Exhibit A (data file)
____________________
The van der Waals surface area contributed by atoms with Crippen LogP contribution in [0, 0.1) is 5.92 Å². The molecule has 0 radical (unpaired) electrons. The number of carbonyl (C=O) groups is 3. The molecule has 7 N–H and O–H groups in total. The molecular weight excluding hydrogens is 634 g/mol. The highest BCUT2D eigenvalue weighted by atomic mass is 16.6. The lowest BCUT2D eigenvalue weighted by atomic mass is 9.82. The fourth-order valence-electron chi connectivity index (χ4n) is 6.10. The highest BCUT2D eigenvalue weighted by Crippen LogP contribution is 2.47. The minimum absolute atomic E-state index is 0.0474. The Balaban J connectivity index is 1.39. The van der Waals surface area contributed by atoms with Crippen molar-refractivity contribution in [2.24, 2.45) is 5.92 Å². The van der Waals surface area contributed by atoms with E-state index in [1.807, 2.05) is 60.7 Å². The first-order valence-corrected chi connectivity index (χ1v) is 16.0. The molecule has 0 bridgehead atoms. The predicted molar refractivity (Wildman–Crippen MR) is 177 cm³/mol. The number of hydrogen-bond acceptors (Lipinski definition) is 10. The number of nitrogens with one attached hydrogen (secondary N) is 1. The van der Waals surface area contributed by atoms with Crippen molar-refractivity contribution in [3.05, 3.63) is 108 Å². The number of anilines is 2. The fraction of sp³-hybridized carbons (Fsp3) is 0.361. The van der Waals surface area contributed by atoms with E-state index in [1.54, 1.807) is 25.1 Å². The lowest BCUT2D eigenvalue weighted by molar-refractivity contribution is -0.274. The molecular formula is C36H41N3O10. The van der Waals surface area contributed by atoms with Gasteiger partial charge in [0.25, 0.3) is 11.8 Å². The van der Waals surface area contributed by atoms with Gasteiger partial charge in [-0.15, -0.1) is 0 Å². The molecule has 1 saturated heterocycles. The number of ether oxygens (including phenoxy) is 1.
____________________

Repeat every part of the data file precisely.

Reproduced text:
The van der Waals surface area contributed by atoms with Crippen LogP contribution in [0, 0.1) is 5.92 Å². The molecule has 0 radical (unpaired) electrons. The number of carbonyl (C=O) groups is 3. The molecule has 7 N–H and O–H groups in total. The molecular weight excluding hydrogens is 634 g/mol. The highest BCUT2D eigenvalue weighted by atomic mass is 16.6. The lowest BCUT2D eigenvalue weighted by atomic mass is 9.82. The fourth-order valence-electron chi connectivity index (χ4n) is 6.10. The highest BCUT2D eigenvalue weighted by Crippen LogP contribution is 2.47. The minimum absolute atomic E-state index is 0.0474. The Balaban J connectivity index is 1.39. The van der Waals surface area contributed by atoms with Crippen molar-refractivity contribution in [2.24, 2.45) is 5.92 Å². The van der Waals surface area contributed by atoms with E-state index in [1.807, 2.05) is 60.7 Å². The first-order valence-corrected chi connectivity index (χ1v) is 16.0. The molecule has 0 bridgehead atoms. The predicted molar refractivity (Wildman–Crippen MR) is 177 cm³/mol. The number of hydrogen-bond acceptors (Lipinski definition) is 10. The number of nitrogens with one attached hydrogen (secondary N) is 1. The van der Waals surface area contributed by atoms with Crippen molar-refractivity contribution in [3.05, 3.63) is 108 Å². The number of anilines is 2. The fraction of sp³-hybridized carbons (Fsp3) is 0.361. The van der Waals surface area contributed by atoms with E-state index in [1.54, 1.807) is 25.1 Å². The lowest BCUT2D eigenvalue weighted by molar-refractivity contribution is -0.274. The molecular formula is C36H41N3O10. The van der Waals surface area contributed by atoms with Gasteiger partial charge in [0.25, 0.3) is 11.8 Å². The van der Waals surface area contributed by atoms with Gasteiger partial charge in [-0.15, -0.1) is 0 Å². The molecule has 1 saturated heterocycles. The number of ether oxygens (including phenoxy) is 1.